By Leslie Lang
Rick Blangiardi was keynote speaker at a Hawai‘i Island Economic Development Board meeting on Wednesday. He spoke about how today’s (and yesterday’s, and tomorrow’s) rapidly changing technology is changing the news business. It was interesting to hear an overview of how much TV has changed, and how quickly, and why.
Blangiardi worked in media for decades, both here in Hawai‘i (he started with KGMB back in 1977) and on the mainland—where, among several other positions, he was president of the Spanish-language television network Telemundo. Now he’s back in Hawai‘i, where he first moved in 1965 and where he said his heart has been ever since.
In 2009, he took over as general manager of Hawaii News Now (HNN), a new concept in television here:
Hawaii News Now is the name of the news department shared by three television stations in Honolulu, Hawaii: CBS affiliate KGMB (channel 5), MyNetworkTV affiliate KFVE (channel 9) and NBC affiliate KHNL (channel 13). The newscasts are produced by Raycom Media, which owns KGMB and KHNL and operates KFVE (owned by MCG Capital Corporation) through a shared services agreement. – Wikipedia
Remember how every evening there used to be an announcement, like, “Tonight’s 10 o’clock news will start at ten minutes after 10”? Programming wasn’t the same as on the mainland, he said, “and we didn’t follow any of the rules.”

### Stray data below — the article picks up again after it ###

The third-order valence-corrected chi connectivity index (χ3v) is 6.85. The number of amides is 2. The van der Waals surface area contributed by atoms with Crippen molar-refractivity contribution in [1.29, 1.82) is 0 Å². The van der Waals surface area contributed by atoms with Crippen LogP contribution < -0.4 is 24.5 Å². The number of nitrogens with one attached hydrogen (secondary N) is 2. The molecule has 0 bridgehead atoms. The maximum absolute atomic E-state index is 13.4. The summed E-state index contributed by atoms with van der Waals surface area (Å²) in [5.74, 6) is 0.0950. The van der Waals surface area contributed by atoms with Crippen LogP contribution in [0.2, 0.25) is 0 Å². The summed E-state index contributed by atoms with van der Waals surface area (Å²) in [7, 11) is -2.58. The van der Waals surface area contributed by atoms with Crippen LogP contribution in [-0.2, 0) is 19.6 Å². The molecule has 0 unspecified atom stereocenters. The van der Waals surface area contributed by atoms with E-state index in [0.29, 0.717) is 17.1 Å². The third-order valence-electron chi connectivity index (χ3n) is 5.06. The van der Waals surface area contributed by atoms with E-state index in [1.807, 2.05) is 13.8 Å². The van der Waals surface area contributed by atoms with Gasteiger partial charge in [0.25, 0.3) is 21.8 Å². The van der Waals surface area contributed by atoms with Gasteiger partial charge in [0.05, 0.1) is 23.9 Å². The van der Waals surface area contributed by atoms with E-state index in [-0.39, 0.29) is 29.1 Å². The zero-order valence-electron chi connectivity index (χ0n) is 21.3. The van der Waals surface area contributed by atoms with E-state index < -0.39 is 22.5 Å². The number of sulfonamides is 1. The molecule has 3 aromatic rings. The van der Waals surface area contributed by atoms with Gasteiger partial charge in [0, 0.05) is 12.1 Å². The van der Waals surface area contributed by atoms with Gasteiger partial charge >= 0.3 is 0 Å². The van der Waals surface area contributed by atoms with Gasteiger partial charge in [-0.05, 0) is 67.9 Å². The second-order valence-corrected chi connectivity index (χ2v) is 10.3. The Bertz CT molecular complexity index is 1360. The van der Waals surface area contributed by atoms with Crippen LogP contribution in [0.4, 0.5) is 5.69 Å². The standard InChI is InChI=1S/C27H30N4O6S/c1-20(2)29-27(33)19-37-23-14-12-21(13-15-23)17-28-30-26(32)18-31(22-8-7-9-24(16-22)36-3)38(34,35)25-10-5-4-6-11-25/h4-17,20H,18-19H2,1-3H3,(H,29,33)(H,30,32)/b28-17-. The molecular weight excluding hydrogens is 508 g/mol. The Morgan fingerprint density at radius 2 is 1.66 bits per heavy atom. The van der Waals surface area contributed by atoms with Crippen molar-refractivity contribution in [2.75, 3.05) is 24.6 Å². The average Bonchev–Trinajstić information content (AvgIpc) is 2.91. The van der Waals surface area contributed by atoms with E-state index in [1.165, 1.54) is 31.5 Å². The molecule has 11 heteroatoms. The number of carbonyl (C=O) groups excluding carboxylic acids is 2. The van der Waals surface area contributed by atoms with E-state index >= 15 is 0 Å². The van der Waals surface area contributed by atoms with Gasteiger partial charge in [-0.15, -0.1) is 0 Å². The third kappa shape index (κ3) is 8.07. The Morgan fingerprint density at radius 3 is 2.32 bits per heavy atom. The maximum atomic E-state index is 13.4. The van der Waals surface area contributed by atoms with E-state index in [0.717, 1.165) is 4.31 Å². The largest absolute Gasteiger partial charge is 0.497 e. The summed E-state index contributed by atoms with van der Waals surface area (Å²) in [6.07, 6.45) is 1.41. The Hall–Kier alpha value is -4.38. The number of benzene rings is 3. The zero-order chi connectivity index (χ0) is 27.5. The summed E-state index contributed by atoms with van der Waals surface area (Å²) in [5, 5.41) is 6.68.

Not only did Hawai‘i have to wait for its copies of mainland programs to physically arrive by boat (isn’t that amazing to think about now!), but many people were not able to see television broadcasts at all, because the island’s topography caused poor reception in some areas. There was no cable distribution, and it was a wholly different ballgame.
In 1989, computer technology came to television, and that’s when it became possible to measure the television watching audience here. Hawai‘i became part of the national television index, and television stations here were asked to clean up their act and start their programs on time. That’s when the 10:00 news started airing at 10.